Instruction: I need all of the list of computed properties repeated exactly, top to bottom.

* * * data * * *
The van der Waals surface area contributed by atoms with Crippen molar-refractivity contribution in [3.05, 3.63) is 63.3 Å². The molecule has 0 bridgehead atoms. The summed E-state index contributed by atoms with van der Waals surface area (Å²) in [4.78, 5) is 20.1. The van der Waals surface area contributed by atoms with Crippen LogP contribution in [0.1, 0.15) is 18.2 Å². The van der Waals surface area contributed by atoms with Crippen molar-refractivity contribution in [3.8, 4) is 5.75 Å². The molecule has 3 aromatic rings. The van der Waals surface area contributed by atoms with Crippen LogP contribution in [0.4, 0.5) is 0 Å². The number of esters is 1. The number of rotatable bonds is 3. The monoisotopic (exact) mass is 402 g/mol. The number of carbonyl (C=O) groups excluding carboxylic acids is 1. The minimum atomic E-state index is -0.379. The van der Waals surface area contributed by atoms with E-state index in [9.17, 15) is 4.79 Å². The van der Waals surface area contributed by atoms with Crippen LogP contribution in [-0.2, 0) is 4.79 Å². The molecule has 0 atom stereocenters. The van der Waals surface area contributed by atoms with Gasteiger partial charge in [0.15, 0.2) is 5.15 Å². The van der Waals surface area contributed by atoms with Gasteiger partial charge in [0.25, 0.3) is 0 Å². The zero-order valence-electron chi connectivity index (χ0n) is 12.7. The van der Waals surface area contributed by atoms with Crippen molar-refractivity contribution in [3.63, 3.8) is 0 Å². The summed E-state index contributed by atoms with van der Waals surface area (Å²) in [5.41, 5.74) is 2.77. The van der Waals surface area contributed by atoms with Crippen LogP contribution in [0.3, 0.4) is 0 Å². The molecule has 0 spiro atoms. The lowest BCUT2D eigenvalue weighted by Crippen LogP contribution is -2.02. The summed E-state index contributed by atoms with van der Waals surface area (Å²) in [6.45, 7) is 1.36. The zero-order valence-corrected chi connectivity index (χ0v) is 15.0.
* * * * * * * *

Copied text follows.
The van der Waals surface area contributed by atoms with Crippen molar-refractivity contribution in [3.05, 3.63) is 63.3 Å². The molecule has 0 bridgehead atoms. The summed E-state index contributed by atoms with van der Waals surface area (Å²) in [4.78, 5) is 20.1. The van der Waals surface area contributed by atoms with Crippen LogP contribution in [0.1, 0.15) is 18.2 Å². The van der Waals surface area contributed by atoms with Crippen molar-refractivity contribution in [3.8, 4) is 5.75 Å². The molecule has 3 aromatic rings. The van der Waals surface area contributed by atoms with Crippen LogP contribution in [0.4, 0.5) is 0 Å². The number of esters is 1. The number of rotatable bonds is 3. The monoisotopic (exact) mass is 402 g/mol. The number of carbonyl (C=O) groups excluding carboxylic acids is 1. The minimum atomic E-state index is -0.379. The van der Waals surface area contributed by atoms with E-state index in [9.17, 15) is 4.79 Å². The van der Waals surface area contributed by atoms with Crippen LogP contribution in [-0.2, 0) is 4.79 Å². The molecule has 0 atom stereocenters. The van der Waals surface area contributed by atoms with Gasteiger partial charge in [0.15, 0.2) is 5.15 Å². The van der Waals surface area contributed by atoms with Gasteiger partial charge in [0.25, 0.3) is 0 Å². The zero-order valence-electron chi connectivity index (χ0n) is 12.7. The van der Waals surface area contributed by atoms with Crippen molar-refractivity contribution in [3.63, 3.8) is 0 Å². The summed E-state index contributed by atoms with van der Waals surface area (Å²) in [5.41, 5.74) is 2.77. The van der Waals surface area contributed by atoms with Crippen LogP contribution in [0.3, 0.4) is 0 Å². The molecule has 0 spiro atoms. The lowest BCUT2D eigenvalue weighted by Crippen LogP contribution is -2.02. The summed E-state index contributed by atoms with van der Waals surface area (Å²) in [6.45, 7) is 1.36. The zero-order valence-corrected chi connectivity index (χ0v) is 15.0.